If you are interested in potential employment opportunities with the County, please visit the County’s employment page for information and updates. Additionally the Health Department has partnered with the Institute for Public Health Innovation (IPHI) to hire and train staff for COVID-19 contact tracing efforts, please read this release to learn more

Information about Testing and Cases

Where can I get tested for COVID-19?

If you have symptoms and are concerned that you have COVID-19, you are encouraged to seek testing from your health care provider or other provider offering testing.

Please visit our testing page for more information and to find testing locations. 

Can I get tested for COVID-19 at the Health Department?

Public health departments in the region are not conducting testing for COVID-19 except for a limited number of patients who meet certain criteria for testing established by the Virginia Department of Health. Because there is limited testing capacity at this time, it's important that we use criteria to identify people who are most at risk of having been exposed. If we use our tests for people with no or low risk, it will impede our ability to identify cases. Private labs are increasing their capacity to test and offer another avenue to test people who do not meet VDH testing criteria. It’s important for you to see your health care provider who can make a decision if testing is needed.

Why is there not more testing in our community?

The availability of testing had been more limited than we and the public would like to see because of limited supply of protective gear (primarily respirators, face shields/goggles, and gowns) as well as limited availability of the testing materials (“kits”) to collect the specimens. The testing challenges in the Fairfax Health District have been similar to those being experienced across the country.

But that is changing. Now that we have commercial laboratories with testing capability and additional supplies, more places are conducting testing, including locations that serve patients who may not have health insurance. From the beginning of March to the beginning of May, testing for current COVID-19 infection in Fairfax County has increased from less than 50 to more than 700 per day.

If you have symptoms and are concerned that you have COVID-19, you are encouraged to seek testing from your health care provider or other provider offering testing. Please visit our testing page for more information and to find testing locations.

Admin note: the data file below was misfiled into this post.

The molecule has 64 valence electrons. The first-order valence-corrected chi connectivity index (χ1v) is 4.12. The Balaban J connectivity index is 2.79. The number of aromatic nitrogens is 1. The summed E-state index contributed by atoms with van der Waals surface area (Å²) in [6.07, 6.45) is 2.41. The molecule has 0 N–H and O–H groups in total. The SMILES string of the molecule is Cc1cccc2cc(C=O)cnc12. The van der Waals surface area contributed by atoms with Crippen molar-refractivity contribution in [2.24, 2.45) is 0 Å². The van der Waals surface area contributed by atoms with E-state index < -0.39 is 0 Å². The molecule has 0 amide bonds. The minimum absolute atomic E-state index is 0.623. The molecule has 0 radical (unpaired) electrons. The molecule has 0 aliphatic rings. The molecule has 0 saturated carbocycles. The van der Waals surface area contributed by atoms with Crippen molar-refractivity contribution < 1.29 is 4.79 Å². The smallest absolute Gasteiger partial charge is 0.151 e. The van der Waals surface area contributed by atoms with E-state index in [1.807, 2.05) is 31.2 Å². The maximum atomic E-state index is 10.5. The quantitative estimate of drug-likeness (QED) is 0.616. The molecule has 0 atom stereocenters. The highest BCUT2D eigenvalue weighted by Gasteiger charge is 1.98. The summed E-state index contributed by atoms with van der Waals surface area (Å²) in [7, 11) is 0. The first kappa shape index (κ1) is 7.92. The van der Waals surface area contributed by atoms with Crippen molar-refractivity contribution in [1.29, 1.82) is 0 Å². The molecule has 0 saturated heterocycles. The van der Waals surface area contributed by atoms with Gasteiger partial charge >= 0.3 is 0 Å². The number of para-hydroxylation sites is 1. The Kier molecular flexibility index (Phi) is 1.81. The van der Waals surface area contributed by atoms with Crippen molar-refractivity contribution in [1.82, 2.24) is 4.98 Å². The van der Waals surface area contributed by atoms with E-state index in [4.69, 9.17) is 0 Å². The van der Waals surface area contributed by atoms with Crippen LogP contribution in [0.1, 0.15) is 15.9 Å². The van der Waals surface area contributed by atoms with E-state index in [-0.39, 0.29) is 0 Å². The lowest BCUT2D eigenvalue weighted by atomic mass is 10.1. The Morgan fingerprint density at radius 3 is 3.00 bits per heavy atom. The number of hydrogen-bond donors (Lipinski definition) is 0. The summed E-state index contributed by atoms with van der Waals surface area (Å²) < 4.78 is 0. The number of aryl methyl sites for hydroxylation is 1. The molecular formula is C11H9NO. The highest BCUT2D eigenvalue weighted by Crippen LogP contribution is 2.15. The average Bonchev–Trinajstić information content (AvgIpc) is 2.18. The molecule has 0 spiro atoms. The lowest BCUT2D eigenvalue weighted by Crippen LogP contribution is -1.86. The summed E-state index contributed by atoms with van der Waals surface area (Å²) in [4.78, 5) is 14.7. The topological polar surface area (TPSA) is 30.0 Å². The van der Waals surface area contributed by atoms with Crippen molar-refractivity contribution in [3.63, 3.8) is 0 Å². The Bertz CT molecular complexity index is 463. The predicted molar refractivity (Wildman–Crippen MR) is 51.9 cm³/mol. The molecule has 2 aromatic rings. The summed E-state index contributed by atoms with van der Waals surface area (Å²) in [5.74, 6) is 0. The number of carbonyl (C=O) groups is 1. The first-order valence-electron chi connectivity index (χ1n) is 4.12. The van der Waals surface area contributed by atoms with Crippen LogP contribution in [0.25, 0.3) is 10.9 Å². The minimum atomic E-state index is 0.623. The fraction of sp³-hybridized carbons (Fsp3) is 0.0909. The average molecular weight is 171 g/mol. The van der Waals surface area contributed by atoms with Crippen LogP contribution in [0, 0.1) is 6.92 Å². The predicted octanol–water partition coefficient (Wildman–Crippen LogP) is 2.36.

I do not have a doctor or a medical home. What do I do?

Fairfax County offers many options for people who lack medical insurance. Please see the Coronavirus (COVID-19): Health Care Options for the Uninsured website for those options.

 

How many cases of COVID-19 are there in Fairfax County?

We provide daily updates about the number of cases and deaths in the Fairfax Health District. Please see the COVID-19 Case Information page.

Please note: the information shared on that page is not intended to be used for individual diagnoses or to measure individual risk. 

Can you provide more information about cases?

At this time, the only information about cases is provided on the COVID-19 Case Information page.

Additional information will be provided on case investigations that identify significant community exposures, or when events warrant.

Please note: the information shared on that page is not intended to be used for individual diagnoses or to measure individual risk. 

What is Fairfax County doing to stop the spread of COVID-19 at long term care facilities?

The Health Department has contacted all of Fairfax County’s assisted living and skilled nursing facilities and provided education on COVID-19 prevention. 

Whenever there is a case of COVID-19 in an assisted living or skilled nursing facility, the Health Department works with management and staff to ensure full implementation of infection control practices. These include isolating all residents who have symptoms of illness; restricting congregating and eliminating gatherings; screening of staff for symptoms at the beginning of each shift; discouraging cross-facility employment; guiding appropriate use of personal protection equipment (PPE); providing guidance on enhanced cleaning practices; and implementing visitor restrictions.

As we continue to work with facilities to ensure these practices are followed to limit continued infection, we cannot underestimate how critical personal responsibility is at this time. Our community can help us prevent the spread of illness by practicing social distancing, covering coughs and sneezes, washing hands frequently for at least 20 seconds and staying home when sick.

More information can be found on the Health Department’s long-term care facilities webpage.

What is Serology testing? Can I be tested using this information?

Serology, or antibody, testing checks a sample of a person’s blood to look for antibodies to the virus that causes COVID-19. When someone gets COVID-19, their body usually makes antibodies. However, it typically takes one to three weeks to develop these antibodies. Some people may take even longer to develop antibodies, and some people may not develop antibodies. A positive result from this test may mean that person was previously infected with the virus. Talk to your healthcare provider about what your antibody test result means.